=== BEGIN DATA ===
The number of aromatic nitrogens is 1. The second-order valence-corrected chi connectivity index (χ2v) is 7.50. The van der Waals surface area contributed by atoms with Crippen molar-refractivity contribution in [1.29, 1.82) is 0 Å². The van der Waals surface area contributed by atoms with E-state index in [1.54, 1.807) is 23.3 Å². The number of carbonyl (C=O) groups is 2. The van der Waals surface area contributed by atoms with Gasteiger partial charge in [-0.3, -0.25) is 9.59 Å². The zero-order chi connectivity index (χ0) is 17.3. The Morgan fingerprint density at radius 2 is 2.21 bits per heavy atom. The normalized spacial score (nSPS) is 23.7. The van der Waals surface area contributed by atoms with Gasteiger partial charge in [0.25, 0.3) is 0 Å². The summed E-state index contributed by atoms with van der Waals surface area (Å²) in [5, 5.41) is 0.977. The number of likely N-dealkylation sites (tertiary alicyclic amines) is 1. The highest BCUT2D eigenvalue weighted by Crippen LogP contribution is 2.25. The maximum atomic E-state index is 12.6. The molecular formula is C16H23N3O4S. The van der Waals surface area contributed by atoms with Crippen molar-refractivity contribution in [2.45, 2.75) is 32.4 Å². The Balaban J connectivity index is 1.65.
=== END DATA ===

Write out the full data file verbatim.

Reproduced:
The number of aromatic nitrogens is 1. The second-order valence-corrected chi connectivity index (χ2v) is 7.50. The van der Waals surface area contributed by atoms with Crippen molar-refractivity contribution in [1.29, 1.82) is 0 Å². The van der Waals surface area contributed by atoms with E-state index in [1.54, 1.807) is 23.3 Å². The number of carbonyl (C=O) groups is 2. The van der Waals surface area contributed by atoms with Gasteiger partial charge in [-0.3, -0.25) is 9.59 Å². The zero-order chi connectivity index (χ0) is 17.3. The Morgan fingerprint density at radius 2 is 2.21 bits per heavy atom. The normalized spacial score (nSPS) is 23.7. The van der Waals surface area contributed by atoms with Gasteiger partial charge in [0.25, 0.3) is 0 Å². The summed E-state index contributed by atoms with van der Waals surface area (Å²) in [5, 5.41) is 0.977. The number of likely N-dealkylation sites (tertiary alicyclic amines) is 1. The highest BCUT2D eigenvalue weighted by Crippen LogP contribution is 2.25. The maximum atomic E-state index is 12.6. The molecular formula is C16H23N3O4S. The van der Waals surface area contributed by atoms with Crippen molar-refractivity contribution in [2.45, 2.75) is 32.4 Å². The Balaban J connectivity index is 1.65.